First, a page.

Friday, 12 June 2015

What Happened when the Second Barnsley Pals Slept in a Church Schoolroom in 1915

I seem to come back from Barnsley Archives every week with the inspiration for a new story.  This week it was a bit of a side step from my usual War Memorials but still concerned with First World War Soldiers.

In Jon Cooksey's book, Barnsley Pals, he comments that by Easter of 1915 the second Battalion of volunteers raised by the town were outgrowing their accommodation in the Public Hall in Barnsley. 
"Fortunately for the members of the Raising Committee, tearing their hair out wondering where to house a further 100 volunteers plus a reserve Company numbering some 250, the Trustees of the Regent Street Congregational Church came forward with the generous offer of its schoolroom for use by one of the Companies." (Cooksey, J. (1996) Barnsley Pals, Barnsley, Pen & Sword, p.72)
Yesterday in the Archives I was thrilled to find documentary evidence of this event while searching through the Regent Street Congregational Church documents filed as item A/163/2/N in the catalogue.  This is four boxes of items, from marriage registers and annual accounts to Sunday School programmes and minute books.
Letter dated 22 March 1915 (with thanks to Barnsley Archives)
Telling the above story there is firstly a letter from W P Donald, Barnsley's Town Clerk dated 22nd March 1915 to Mr Thomas Ledgar Esq. of Wellfield Road, Senior Trustee of the Regent Street Congregational Church.  (That mark on the bottom right appears to be a spillage of red ink and covers the next few paragraphs of the letter.)  Headed 'Second Barnsley Battalion' the letter begins,
 "The Committee charged with the raising and equipment of the above Battalion have instructed me to approach you, as Senior Trustee, with reference to the Battalion being allowed to use the Regent Street Congregational Church Schoolroom for the accommodation of the men.
At the present time, the Public Hall and Arcade Hall are overcrowded, and the men who have joined have not the requisite accommodation necessary to insure their health being preserved."
This sounds more as if the Town Clerk is putting forward the idea to the church than the church offering, however I suppose it could just be putting in writing something that had already been informally discussed.

Later in the letter Mr Donald assures the Trustees of the 'absolute urgency' of the situation and explains that an allowance of 1d to 3d per man per night 'with a depreciation allowance in certain cases' would be paid to them by the War Office.
Letter dated 13 May 1915 (with thanks to Barnsley Archives)

The Trustees obviously accepted the arrangements and the next letter in the file is dated 13th May 1915 and is from Lieutenant Colonel Raley, commanding officer of the 14th York and Lancaster Regiment and well known Barnsley solicitor.  He is writing to thank the Trustees for their 'great kindness in letting us the rooms' and offers to make arrangements to see 'what damages (if any)' have been caused during the soldiers' occupation of the Schoolrooms.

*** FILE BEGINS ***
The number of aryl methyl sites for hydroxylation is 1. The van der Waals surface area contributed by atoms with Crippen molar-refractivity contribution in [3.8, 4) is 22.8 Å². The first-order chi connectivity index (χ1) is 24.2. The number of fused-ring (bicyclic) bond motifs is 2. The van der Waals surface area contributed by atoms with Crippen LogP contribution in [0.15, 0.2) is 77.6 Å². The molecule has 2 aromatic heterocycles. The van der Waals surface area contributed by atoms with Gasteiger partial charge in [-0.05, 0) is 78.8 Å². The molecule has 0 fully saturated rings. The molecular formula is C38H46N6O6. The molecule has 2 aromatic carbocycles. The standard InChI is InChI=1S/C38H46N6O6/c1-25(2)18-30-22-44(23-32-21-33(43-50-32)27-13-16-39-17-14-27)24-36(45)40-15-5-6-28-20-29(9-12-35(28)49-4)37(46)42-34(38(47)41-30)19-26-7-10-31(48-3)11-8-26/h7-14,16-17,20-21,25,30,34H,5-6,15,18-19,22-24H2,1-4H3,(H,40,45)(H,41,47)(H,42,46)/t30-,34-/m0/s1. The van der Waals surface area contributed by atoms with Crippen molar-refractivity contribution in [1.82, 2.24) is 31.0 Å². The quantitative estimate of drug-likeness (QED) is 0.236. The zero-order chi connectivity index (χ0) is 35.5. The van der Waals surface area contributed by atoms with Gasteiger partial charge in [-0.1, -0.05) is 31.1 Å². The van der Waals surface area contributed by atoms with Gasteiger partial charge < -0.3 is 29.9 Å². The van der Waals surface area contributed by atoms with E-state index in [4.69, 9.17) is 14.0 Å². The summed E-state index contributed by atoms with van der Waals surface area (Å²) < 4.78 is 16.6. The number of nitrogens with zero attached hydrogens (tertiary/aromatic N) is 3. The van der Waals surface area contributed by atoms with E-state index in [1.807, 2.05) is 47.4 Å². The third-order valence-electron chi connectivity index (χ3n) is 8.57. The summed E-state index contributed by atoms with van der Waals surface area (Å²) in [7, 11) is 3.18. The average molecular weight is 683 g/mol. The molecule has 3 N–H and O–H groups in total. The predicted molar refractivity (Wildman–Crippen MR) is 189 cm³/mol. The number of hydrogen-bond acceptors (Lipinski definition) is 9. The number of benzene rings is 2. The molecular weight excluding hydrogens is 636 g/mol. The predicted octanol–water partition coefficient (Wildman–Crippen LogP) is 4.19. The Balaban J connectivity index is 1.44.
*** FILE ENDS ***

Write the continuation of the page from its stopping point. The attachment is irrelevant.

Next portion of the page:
This letter was actually the first item I spotted in the file as the Barnsley Battalion Coat of Arms, enlarged here on the left, was in bright red and raised up on the writing paper.  As you can see the letter above was folded and would have been read right hand side first and then turned over to read what we see on the left.  The easiest way to type a small sized letter maybe?  There was nothing on the other side.

It was quite thrilling for me to hold something that had been handled and signed over 100 years ago, last month in fact, by W E Raley whom I have read so much about.

The survey mentioned in the letter must have taken place, as the next relevant item was an account from the Church to Lieutenant Colonel Raley concerning the depreciation.
Letter dated 17 May 1915 (with thanks to Barnsley Archives)

Obvious from this letter and the accompanying account from a contractor for £20 17s 6d for cleaning and whitewashing the schoolrooms and toilets is the fact that putting up 250 men in an enclosed space for 44 days is going to end up in some damage and 'soiling' of the accommodation.  Lieut Colonel Raley obviously had more confidence in his men than was necessarily justified.  A price of £5 has been agreed to cover the damages which include 20 broken benches, damaged tables and trestles, and 'two large squares broken' (any ideas?).  What were the men doing to cause so much damage?  High spirits and fooling around probably, as might be expected when 250 young men are cooped up together!  

Unfortunately I also found a reply from Lieut Colonel Raley to the effect that the Trustees had misunderstood his previous letter and that depreciation was included in the payment of 3d per man per night.  Which I found a bit petty ... in today's money, according to The National Archives Currency Converter, £5 is around £215.  Not much to replace or mend those damaged items really.

Note dated 17 September 1915 (with thanks to Barnsley Archives)
Finally, in September 1915, there is a note that the payment had been received for the occupation of the School by D Company of the 2nd Battalion of the Barnsley Pals. It records that the 250 men were on the premises from 30 March to 13 May 1915, that is 44 nights at 3d per man per night, amounting to a reasonable £137 10s.  Again using the TNA's currency converter I see that that is equivalent to nearly £6,000 in today's money so I suppose the declined £5 for the damages was quite a small amount considering the overall sum the Church received.

Barnsley Chronicle 15 May 1915
(thanks to Barnsley Archives)

On Friday 14th May 1915 both Battalions of the Barnsley Pals boarded trains at Barnsley station to be taken onwards to Rugeley in Staffordshire for further training.  

Jon Cooksey (1996, p.83) notes that, "Barnsley was to see them together just once more before they left England for overseas service."  

Children were allowed the day off school and families lined the streets to say goodbye to their sons and brothers, husbands and fathers.  The entirety of the front page of the Barnsley Chronicle the following day was taken up with reports of the day, overflowing onto page 3 of the paper.